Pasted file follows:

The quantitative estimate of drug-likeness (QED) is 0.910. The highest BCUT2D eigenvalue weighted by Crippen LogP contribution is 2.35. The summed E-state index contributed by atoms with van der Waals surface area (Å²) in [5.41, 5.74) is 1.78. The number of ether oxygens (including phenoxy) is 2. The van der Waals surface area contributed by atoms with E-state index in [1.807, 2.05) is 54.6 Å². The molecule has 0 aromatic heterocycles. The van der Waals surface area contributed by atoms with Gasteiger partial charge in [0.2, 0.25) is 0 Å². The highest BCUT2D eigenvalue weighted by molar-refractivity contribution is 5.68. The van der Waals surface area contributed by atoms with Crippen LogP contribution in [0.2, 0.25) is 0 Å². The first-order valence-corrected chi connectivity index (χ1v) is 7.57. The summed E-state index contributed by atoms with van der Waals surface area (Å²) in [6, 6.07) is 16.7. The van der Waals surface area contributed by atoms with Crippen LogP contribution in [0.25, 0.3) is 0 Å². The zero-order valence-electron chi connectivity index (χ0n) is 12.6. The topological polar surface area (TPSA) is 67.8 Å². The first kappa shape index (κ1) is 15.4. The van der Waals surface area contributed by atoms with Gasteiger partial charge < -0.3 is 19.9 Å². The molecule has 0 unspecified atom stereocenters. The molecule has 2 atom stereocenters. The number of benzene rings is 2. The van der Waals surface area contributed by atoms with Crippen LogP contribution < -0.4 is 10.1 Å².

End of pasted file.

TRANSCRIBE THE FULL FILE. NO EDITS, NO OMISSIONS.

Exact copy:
The quantitative estimate of drug-likeness (QED) is 0.910. The highest BCUT2D eigenvalue weighted by Crippen LogP contribution is 2.35. The summed E-state index contributed by atoms with van der Waals surface area (Å²) in [5.41, 5.74) is 1.78. The number of ether oxygens (including phenoxy) is 2. The van der Waals surface area contributed by atoms with E-state index in [1.807, 2.05) is 54.6 Å². The molecule has 0 aromatic heterocycles. The van der Waals surface area contributed by atoms with Gasteiger partial charge in [0.2, 0.25) is 0 Å². The highest BCUT2D eigenvalue weighted by molar-refractivity contribution is 5.68. The van der Waals surface area contributed by atoms with Crippen LogP contribution in [0.2, 0.25) is 0 Å². The first-order valence-corrected chi connectivity index (χ1v) is 7.57. The summed E-state index contributed by atoms with van der Waals surface area (Å²) in [6, 6.07) is 16.7. The van der Waals surface area contributed by atoms with Crippen LogP contribution in [0.25, 0.3) is 0 Å². The zero-order valence-electron chi connectivity index (χ0n) is 12.6. The topological polar surface area (TPSA) is 67.8 Å². The first kappa shape index (κ1) is 15.4. The van der Waals surface area contributed by atoms with Gasteiger partial charge < -0.3 is 19.9 Å². The molecule has 0 unspecified atom stereocenters. The molecule has 2 atom stereocenters. The number of benzene rings is 2. The van der Waals surface area contributed by atoms with Crippen LogP contribution < -0.4 is 10.1 Å².